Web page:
Best of luck with the vaccine therapy, and I hope for only the best for you.  With that said, I don't think that even the best doctors in this field really have a good handle on exactly why DC vaccines work for some people and not others.  There are so many factors like tumor load, tumor genetics, immune system status, etc... that likely interplay to determine if you have a good response or not.  I do really think this is the wave of the future for cancer treatment, but don't think we are there yet for most people.  Hopefully some of us will survive long enough for the research to develop to the point that it can be commercialized and be available to the masses, but that is still years away IMHO.  I have personally decided that I am likely too far advanced for most of these experimental treatments to work for me, as I was just unlucky enough to not find out about my mCRC until it had advanced too far to be curable.  I just have too many mets in too many places, and too much drug resistance activity with my tumors for anything currently available to cure me.  All I can do is slow the disease as much as possible with available treatments and then accept the results.  Sounds kind of like I am giving up, but from the beginning I did not ever expect a cure.  My oncologists never said anything directly, but I can tell by the way they have handled my case that it was very bad from the beginning.  I am now spending my efforts on enjoying life as much as possible and on accepting the likelihood that I won't be here for that long.  I simply don't have the money, time, or energy to chase a cure like Pete (who I do admire for his persistence) or even Ren, who has shown tremendous courage in what he has had to deal with (some very unpleasant experiences while in Germany).  Best of luck to you pioneers in this still new area of cancer research....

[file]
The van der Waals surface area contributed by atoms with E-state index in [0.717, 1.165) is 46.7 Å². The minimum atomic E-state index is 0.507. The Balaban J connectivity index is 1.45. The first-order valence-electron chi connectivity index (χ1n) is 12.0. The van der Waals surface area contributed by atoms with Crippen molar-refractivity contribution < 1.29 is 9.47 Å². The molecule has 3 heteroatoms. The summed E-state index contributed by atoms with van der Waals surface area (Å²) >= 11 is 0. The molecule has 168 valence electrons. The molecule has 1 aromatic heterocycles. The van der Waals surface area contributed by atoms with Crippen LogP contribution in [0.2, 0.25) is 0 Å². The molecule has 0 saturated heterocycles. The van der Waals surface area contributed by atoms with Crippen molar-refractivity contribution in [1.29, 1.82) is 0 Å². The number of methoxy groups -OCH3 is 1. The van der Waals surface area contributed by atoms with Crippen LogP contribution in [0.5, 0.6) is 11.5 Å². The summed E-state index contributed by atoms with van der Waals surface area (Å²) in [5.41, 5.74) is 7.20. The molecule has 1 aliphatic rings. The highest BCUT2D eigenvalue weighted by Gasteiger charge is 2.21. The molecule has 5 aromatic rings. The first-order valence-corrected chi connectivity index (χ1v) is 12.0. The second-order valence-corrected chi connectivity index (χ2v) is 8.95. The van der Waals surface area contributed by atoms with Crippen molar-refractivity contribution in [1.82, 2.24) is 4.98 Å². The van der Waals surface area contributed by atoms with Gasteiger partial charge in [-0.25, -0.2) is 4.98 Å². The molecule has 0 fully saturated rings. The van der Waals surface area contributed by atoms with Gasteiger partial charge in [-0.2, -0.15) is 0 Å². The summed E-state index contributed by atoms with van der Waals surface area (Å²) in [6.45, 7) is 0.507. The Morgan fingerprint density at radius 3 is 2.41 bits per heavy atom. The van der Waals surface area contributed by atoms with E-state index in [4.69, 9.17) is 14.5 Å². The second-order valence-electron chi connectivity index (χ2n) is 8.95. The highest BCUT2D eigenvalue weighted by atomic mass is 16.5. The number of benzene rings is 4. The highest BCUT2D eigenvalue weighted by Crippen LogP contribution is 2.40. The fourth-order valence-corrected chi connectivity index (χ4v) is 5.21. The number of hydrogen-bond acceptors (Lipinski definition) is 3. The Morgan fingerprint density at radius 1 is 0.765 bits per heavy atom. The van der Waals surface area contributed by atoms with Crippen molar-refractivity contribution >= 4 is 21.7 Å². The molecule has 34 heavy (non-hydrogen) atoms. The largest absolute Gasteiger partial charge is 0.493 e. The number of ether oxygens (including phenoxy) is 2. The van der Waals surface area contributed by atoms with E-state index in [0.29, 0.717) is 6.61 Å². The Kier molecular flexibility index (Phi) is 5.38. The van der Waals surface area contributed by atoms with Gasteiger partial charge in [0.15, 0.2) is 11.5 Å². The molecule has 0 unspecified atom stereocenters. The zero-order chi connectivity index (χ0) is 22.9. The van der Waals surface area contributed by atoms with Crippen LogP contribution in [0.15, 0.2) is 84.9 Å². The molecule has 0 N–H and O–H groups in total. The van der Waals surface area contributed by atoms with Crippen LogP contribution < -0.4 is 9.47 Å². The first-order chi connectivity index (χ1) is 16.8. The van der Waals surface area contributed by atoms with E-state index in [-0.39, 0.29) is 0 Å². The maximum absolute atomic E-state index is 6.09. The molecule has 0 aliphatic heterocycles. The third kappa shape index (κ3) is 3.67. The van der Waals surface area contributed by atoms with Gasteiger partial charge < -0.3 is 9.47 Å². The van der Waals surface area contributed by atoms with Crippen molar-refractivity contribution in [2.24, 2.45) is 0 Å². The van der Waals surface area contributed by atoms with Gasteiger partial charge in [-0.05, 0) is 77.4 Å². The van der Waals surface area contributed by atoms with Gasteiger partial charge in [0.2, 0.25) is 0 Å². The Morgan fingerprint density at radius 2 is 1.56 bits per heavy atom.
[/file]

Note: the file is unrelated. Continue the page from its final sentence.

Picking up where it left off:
Tedd 

    thanks

    Hey, Tedd.  Thanks for your support.  I'm not sure it will work for me either - I may have futzed around too long deciding whether or not to do this...  I wasn't NED after my first round but my tumors went to sleep in January. I had a lot of shrinkage and stability for awhile.  By the time I decided to do the dendritic cell treatment and booked the appointments, etc my situation changed and the tumors started to grow.  They said don't worrry about it, but naturally, I worry!  I have my first CEA test Thursday with results to be discussed with the Dr next week.  If the growth is really aggressive I'll have to regroup. 

    anyway.. I'm probably facing some decisions soon.  

    I agree - hope we all can survive long enough for the next wave of treatments.  If not, well, it's been real.   I want to go to Hawaii!

    atb - hang in there buddy. At least we're alive after a year. that is something. 

    Karin

     

  • lilacbrroller
    lilacbrroller Member Posts: 412

    thanks

    Hey, Tedd.  Thanks for your support.  I'm not sure it will work for me either - I may have futzed around too long deciding whether or not to do this...  I wasn't NED after my first round but my tumors went to sleep in January. I had a lot of shrinkage and stability for awhile.  By the time I decided to do the dendritic cell treatment and booked the appointments, etc my situation changed and the tumors started to grow.  They said don't worrry about it, but naturally, I worry!  I have my first CEA test Thursday with results to be discussed with the Dr next week.  If the growth is really aggressive I'll have to regroup. 

    anyway.. I'm probably facing some decisions soon.